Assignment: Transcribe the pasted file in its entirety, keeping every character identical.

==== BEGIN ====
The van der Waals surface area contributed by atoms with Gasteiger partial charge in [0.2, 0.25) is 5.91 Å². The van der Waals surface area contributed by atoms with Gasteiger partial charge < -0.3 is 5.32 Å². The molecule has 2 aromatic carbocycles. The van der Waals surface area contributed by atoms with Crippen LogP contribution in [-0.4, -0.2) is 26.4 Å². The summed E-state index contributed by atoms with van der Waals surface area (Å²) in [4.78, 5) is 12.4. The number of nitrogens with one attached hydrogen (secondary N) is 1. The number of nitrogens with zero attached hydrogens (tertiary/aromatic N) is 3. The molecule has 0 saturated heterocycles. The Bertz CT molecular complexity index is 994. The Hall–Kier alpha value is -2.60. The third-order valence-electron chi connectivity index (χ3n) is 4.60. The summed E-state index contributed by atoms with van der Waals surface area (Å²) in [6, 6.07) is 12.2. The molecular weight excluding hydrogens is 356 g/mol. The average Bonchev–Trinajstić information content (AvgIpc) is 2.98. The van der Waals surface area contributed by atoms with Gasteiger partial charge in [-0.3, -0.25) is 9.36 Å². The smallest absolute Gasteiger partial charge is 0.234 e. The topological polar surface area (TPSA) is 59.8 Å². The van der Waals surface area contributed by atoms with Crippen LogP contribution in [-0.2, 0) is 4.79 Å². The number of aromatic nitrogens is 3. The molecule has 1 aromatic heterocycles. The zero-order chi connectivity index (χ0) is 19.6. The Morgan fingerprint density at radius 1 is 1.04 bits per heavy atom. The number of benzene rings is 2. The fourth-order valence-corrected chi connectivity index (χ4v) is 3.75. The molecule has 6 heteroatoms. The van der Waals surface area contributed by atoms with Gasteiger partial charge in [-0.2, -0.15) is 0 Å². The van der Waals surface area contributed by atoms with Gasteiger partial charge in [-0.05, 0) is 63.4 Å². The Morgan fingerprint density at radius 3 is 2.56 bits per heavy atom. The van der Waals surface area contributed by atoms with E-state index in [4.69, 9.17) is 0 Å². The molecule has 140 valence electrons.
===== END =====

The van der Waals surface area contributed by atoms with Gasteiger partial charge in [0.2, 0.25) is 5.91 Å². The van der Waals surface area contributed by atoms with Gasteiger partial charge < -0.3 is 5.32 Å². The molecule has 2 aromatic carbocycles. The van der Waals surface area contributed by atoms with Crippen LogP contribution in [-0.4, -0.2) is 26.4 Å². The summed E-state index contributed by atoms with van der Waals surface area (Å²) in [4.78, 5) is 12.4. The number of nitrogens with one attached hydrogen (secondary N) is 1. The number of nitrogens with zero attached hydrogens (tertiary/aromatic N) is 3. The molecule has 0 saturated heterocycles. The Bertz CT molecular complexity index is 994. The Hall–Kier alpha value is -2.60. The third-order valence-electron chi connectivity index (χ3n) is 4.60. The summed E-state index contributed by atoms with van der Waals surface area (Å²) in [6, 6.07) is 12.2. The molecular weight excluding hydrogens is 356 g/mol. The average Bonchev–Trinajstić information content (AvgIpc) is 2.98. The van der Waals surface area contributed by atoms with Gasteiger partial charge in [-0.3, -0.25) is 9.36 Å². The smallest absolute Gasteiger partial charge is 0.234 e. The topological polar surface area (TPSA) is 59.8 Å². The van der Waals surface area contributed by atoms with Crippen LogP contribution in [-0.2, 0) is 4.79 Å². The number of aromatic nitrogens is 3. The molecule has 1 aromatic heterocycles. The zero-order chi connectivity index (χ0) is 19.6. The Morgan fingerprint density at radius 1 is 1.04 bits per heavy atom. The number of benzene rings is 2. The fourth-order valence-corrected chi connectivity index (χ4v) is 3.75. The molecule has 6 heteroatoms. The van der Waals surface area contributed by atoms with Gasteiger partial charge in [-0.2, -0.15) is 0 Å². The van der Waals surface area contributed by atoms with Gasteiger partial charge in [-0.05, 0) is 63.4 Å². The Morgan fingerprint density at radius 3 is 2.56 bits per heavy atom. The van der Waals surface area contributed by atoms with E-state index in [4.69, 9.17) is 0 Å². The molecule has 140 valence electrons.